By Dr David Smith
In 1977 I set sail with my family from Tilbury Docks in London on a Nigerian cargo ship bound for West Africa. The journey took five weeks, sailing through the Bay of Biscay before off-loading cargo at various ports, beginning at Dakar in Senegal. When we at last reached our destination, a tiny port in the Niger Delta, the single berth was occupied by a vessel being unloaded and we had to wait midstream for days. My family had to go ahead of me because transport had come a hundred miles to pick us up; I followed a week later with our trunks in a never-to-be-forgotten overnight journey on roads destroyed by the Nigerian Civil War and infested with armed robbers. We had no contact with each other since not only had mobile phones not been invented, but there were no telecommunications at that time.
I relate this story not to pretend to some kind of missionary heroism, but to illustrate the difference between then and now. The merciful slowness of our introduction to an African climate and culture has been replaced by rapid international air travel which has shrunk the spaces of the world, while the revolution in telecommunications has made possible instant contact across the globe. There are obviously great advantages for mission as a result of these changes, although – as with all technological developments – we should be aware of the possible downsides of the speeding up of both transportation and communication. There were great physical challenges in that long voyage to our new home, but what we learned from being in the company of a Nigerian crew throughout that journey was of enormous help in preparing us to understand the new cultural world within which we were to live. A six hour flight with movies and games provided is a very different type of entry into Africa and one airport looks very much like every other.
The changes mentioned above have been crucial to the emergence of a globalised world. When the flightpaths of aircraft are superimposed on inter-continental maps we become aware of the extent of the interconnectedness of our world and the unprecedented movements of people, whether business executives, academics, or tourists. For those with the resources, the whole world has literally become their playground, as a glance at the weekend travel supplements will reveal. At the same time, the traveller who goes to the ends of the earth now remains in instant contact with the place and the people she leaves behind, since the worldwide web has made possible immediate communication around the world.
The resulting globalisation brings many benefits and opens up the possibility of an appreciation of other peoples and their cultures for huge numbers of travellers. However, Christians have to ask at least two critical questions concerning the consequences of this enormous historical development. First, if many people benefit from the freedom of movement we have described, what about those who are excluded from such privileges and find that their options for travel are actually reduced as the world in which they exist is one in which the spaces are closing up? For millions of people globalisation is experienced not as a liberation, but as a destructive development which increases hardship and undermines traditional cultures and ways of life. On the continent of Africa, which had remained overwhelmingly rural long into the twentieth century, village communities are placed under enormous pressure as the young are compelled to migrate to ever-expanding cities in search of employment and enticed by promises of a new kind of freedom. The central concern of the Bible with the demands for justice for the poor and oppressed, means that Christian mission cannot accept the usual account of globalisation at face value, but must notice and respond to the needs of masses of people who exist on the margins of this new world.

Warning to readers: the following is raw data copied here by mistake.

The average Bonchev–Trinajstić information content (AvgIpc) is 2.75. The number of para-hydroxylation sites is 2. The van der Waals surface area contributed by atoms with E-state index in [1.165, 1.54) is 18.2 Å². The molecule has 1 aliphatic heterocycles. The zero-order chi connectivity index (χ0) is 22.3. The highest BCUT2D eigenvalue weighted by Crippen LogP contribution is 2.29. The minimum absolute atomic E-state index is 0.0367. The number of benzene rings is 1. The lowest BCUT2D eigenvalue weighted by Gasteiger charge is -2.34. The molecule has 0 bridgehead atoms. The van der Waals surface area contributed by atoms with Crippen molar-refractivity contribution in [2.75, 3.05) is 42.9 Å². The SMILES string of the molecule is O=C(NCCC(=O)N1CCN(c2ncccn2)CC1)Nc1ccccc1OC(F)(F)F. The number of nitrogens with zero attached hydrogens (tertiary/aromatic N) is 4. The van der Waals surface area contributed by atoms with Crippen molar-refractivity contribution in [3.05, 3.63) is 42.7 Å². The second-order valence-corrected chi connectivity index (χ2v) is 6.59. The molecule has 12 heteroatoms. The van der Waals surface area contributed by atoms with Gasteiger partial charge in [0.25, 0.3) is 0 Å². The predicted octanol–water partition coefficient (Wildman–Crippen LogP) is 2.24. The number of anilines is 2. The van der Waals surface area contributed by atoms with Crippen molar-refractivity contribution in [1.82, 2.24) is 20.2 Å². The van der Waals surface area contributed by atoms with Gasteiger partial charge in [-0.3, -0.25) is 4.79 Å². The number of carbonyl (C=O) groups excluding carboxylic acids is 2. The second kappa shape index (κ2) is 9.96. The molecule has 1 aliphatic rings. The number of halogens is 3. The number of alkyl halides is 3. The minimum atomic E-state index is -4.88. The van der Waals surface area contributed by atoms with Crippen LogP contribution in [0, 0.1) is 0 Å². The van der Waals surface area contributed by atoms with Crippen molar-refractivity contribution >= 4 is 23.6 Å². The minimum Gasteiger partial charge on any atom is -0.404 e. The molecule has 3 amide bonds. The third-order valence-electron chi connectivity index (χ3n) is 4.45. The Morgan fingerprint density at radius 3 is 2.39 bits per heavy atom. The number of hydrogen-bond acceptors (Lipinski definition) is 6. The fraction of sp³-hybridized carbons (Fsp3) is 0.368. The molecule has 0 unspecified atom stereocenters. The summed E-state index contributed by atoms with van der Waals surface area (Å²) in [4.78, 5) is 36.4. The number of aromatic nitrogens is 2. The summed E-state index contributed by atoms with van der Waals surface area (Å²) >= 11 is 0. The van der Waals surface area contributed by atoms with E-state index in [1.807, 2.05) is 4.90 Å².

Second, globalisation is not merely an economic and technological development, but the carrier of a particular culture which is presented as being universal in its extent and application. Since the fall of the Berlin Wall and the collapse of Communism, the belief in the power of Free Markets to bring well-being and happiness throughout the world has come to be accepted as self-evidently true and shapes the political priorities of governments in China and India as well as in Britain and the USA. People come to be identified as ‘consumers’ driven by self-interest; a fact which is obvious in those airports mentioned earlier, which allure travellers to buy the same branded goods before they fly, as they fly, and after they have flown. Christian mission is by definition concerned with cultural issues but today it faces the challenge presented by a culture making universal claims and based on a view of the human person which the Bible leads us to reject as false.
There is, however, another kind of globalisation occurring below the radar of the press and media as the church grows across the southern hemisphere and in precisely those social contexts to be found at the margins of the contemporary world. I recently experienced an example of faith and love in a remote village in Pakistan where some of the poorest people on earth, suffering terrible oppression, revealed a strength of faith and hope which moved me to tears. What has been called the ‘shift in the centre of gravity’ in Christianity, from the rich and powerful nations in Europe and America, to the Global South, holds the promise of an alternative form of globalisation shaped, not by a secular theory of economics, but by the vision of the City of God in which the long-promised shalom will remake the world and bring justice, reconciliation and peace to all the nations.